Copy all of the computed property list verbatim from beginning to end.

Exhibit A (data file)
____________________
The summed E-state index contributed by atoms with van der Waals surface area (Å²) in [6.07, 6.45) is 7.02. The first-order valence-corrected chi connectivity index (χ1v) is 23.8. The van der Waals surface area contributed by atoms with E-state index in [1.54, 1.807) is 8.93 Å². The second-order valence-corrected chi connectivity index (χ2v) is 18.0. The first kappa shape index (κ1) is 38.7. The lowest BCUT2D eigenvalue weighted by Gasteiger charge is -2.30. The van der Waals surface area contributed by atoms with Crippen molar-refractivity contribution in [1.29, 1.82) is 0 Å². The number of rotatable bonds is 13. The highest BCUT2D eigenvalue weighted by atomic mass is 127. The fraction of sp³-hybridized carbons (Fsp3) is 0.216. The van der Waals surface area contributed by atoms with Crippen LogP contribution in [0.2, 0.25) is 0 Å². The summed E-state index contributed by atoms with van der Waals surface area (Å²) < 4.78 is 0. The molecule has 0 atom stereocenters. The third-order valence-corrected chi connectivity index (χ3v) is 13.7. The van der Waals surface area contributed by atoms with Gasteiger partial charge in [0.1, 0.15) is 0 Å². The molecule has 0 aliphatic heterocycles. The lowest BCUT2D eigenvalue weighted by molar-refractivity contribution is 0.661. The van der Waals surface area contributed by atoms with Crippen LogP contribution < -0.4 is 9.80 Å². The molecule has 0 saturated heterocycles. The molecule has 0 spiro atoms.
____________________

The summed E-state index contributed by atoms with van der Waals surface area (Å²) in [6.07, 6.45) is 7.02. The first-order valence-corrected chi connectivity index (χ1v) is 23.8. The van der Waals surface area contributed by atoms with E-state index in [1.54, 1.807) is 8.93 Å². The second-order valence-corrected chi connectivity index (χ2v) is 18.0. The first kappa shape index (κ1) is 38.7. The lowest BCUT2D eigenvalue weighted by Gasteiger charge is -2.30. The van der Waals surface area contributed by atoms with Crippen molar-refractivity contribution in [1.29, 1.82) is 0 Å². The number of rotatable bonds is 13. The highest BCUT2D eigenvalue weighted by atomic mass is 127. The fraction of sp³-hybridized carbons (Fsp3) is 0.216. The van der Waals surface area contributed by atoms with Crippen LogP contribution in [0.2, 0.25) is 0 Å². The summed E-state index contributed by atoms with van der Waals surface area (Å²) < 4.78 is 0. The molecule has 0 atom stereocenters. The third-order valence-corrected chi connectivity index (χ3v) is 13.7. The van der Waals surface area contributed by atoms with Gasteiger partial charge in [0.1, 0.15) is 0 Å². The molecule has 0 aliphatic heterocycles. The lowest BCUT2D eigenvalue weighted by molar-refractivity contribution is 0.661. The van der Waals surface area contributed by atoms with Crippen LogP contribution < -0.4 is 9.80 Å². The molecule has 0 saturated heterocycles. The molecule has 0 spiro atoms.